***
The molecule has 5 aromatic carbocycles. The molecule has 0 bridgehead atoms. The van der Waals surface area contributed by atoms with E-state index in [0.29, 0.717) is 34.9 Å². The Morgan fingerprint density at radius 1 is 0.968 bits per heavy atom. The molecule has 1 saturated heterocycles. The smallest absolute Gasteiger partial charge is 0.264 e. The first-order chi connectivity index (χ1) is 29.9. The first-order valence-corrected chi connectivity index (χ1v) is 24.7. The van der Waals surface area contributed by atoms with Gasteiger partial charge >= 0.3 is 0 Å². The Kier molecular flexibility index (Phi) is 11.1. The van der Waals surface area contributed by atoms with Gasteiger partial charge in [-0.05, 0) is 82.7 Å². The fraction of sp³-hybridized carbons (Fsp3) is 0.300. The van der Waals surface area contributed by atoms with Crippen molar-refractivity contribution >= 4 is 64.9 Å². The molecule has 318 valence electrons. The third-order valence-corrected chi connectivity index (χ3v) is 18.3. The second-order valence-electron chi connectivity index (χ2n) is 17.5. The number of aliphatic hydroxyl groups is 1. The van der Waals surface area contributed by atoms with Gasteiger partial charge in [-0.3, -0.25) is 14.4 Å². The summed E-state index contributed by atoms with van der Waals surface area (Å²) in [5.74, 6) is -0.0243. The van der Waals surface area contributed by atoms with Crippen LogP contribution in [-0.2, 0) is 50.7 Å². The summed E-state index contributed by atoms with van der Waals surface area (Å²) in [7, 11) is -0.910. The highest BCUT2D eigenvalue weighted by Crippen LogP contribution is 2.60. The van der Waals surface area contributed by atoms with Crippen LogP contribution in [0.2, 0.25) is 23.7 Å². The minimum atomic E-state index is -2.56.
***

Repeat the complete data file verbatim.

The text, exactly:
The molecule has 5 aromatic carbocycles. The molecule has 0 bridgehead atoms. The van der Waals surface area contributed by atoms with E-state index in [0.29, 0.717) is 34.9 Å². The Morgan fingerprint density at radius 1 is 0.968 bits per heavy atom. The molecule has 1 saturated heterocycles. The smallest absolute Gasteiger partial charge is 0.264 e. The first-order chi connectivity index (χ1) is 29.9. The first-order valence-corrected chi connectivity index (χ1v) is 24.7. The van der Waals surface area contributed by atoms with Gasteiger partial charge >= 0.3 is 0 Å². The Kier molecular flexibility index (Phi) is 11.1. The van der Waals surface area contributed by atoms with Gasteiger partial charge in [-0.05, 0) is 82.7 Å². The fraction of sp³-hybridized carbons (Fsp3) is 0.300. The van der Waals surface area contributed by atoms with Crippen molar-refractivity contribution >= 4 is 64.9 Å². The molecule has 318 valence electrons. The third-order valence-corrected chi connectivity index (χ3v) is 18.3. The second-order valence-electron chi connectivity index (χ2n) is 17.5. The number of aliphatic hydroxyl groups is 1. The van der Waals surface area contributed by atoms with Gasteiger partial charge in [-0.3, -0.25) is 14.4 Å². The summed E-state index contributed by atoms with van der Waals surface area (Å²) in [5.74, 6) is -0.0243. The van der Waals surface area contributed by atoms with Crippen LogP contribution in [-0.2, 0) is 50.7 Å². The summed E-state index contributed by atoms with van der Waals surface area (Å²) in [7, 11) is -0.910. The highest BCUT2D eigenvalue weighted by Crippen LogP contribution is 2.60. The van der Waals surface area contributed by atoms with Crippen LogP contribution in [0.2, 0.25) is 23.7 Å². The minimum atomic E-state index is -2.56.